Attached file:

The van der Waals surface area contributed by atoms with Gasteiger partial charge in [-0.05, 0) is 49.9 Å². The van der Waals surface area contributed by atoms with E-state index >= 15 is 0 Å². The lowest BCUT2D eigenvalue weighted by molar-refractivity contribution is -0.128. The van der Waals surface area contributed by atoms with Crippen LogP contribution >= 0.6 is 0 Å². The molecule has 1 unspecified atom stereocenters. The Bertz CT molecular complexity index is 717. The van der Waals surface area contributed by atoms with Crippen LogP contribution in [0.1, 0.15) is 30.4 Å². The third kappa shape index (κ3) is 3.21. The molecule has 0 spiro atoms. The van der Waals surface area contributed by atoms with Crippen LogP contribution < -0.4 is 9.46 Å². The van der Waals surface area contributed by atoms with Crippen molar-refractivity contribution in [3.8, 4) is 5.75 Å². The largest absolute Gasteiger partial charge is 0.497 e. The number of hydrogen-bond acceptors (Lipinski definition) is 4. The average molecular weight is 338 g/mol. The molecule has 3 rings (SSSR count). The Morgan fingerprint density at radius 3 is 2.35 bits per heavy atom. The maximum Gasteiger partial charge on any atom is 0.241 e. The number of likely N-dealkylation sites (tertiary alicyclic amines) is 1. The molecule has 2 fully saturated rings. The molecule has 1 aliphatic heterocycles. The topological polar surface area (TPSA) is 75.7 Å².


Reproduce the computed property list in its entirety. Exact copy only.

The van der Waals surface area contributed by atoms with Gasteiger partial charge in [-0.05, 0) is 49.9 Å². The van der Waals surface area contributed by atoms with E-state index >= 15 is 0 Å². The lowest BCUT2D eigenvalue weighted by molar-refractivity contribution is -0.128. The van der Waals surface area contributed by atoms with Crippen LogP contribution >= 0.6 is 0 Å². The molecule has 1 unspecified atom stereocenters. The Bertz CT molecular complexity index is 717. The van der Waals surface area contributed by atoms with Crippen LogP contribution in [0.1, 0.15) is 30.4 Å². The third kappa shape index (κ3) is 3.21. The molecule has 0 spiro atoms. The van der Waals surface area contributed by atoms with Crippen LogP contribution < -0.4 is 9.46 Å². The van der Waals surface area contributed by atoms with Crippen molar-refractivity contribution in [3.8, 4) is 5.75 Å². The largest absolute Gasteiger partial charge is 0.497 e. The number of hydrogen-bond acceptors (Lipinski definition) is 4. The average molecular weight is 338 g/mol. The molecule has 3 rings (SSSR count). The Morgan fingerprint density at radius 3 is 2.35 bits per heavy atom. The maximum Gasteiger partial charge on any atom is 0.241 e. The number of likely N-dealkylation sites (tertiary alicyclic amines) is 1. The molecule has 2 fully saturated rings. The molecule has 1 aliphatic heterocycles. The topological polar surface area (TPSA) is 75.7 Å².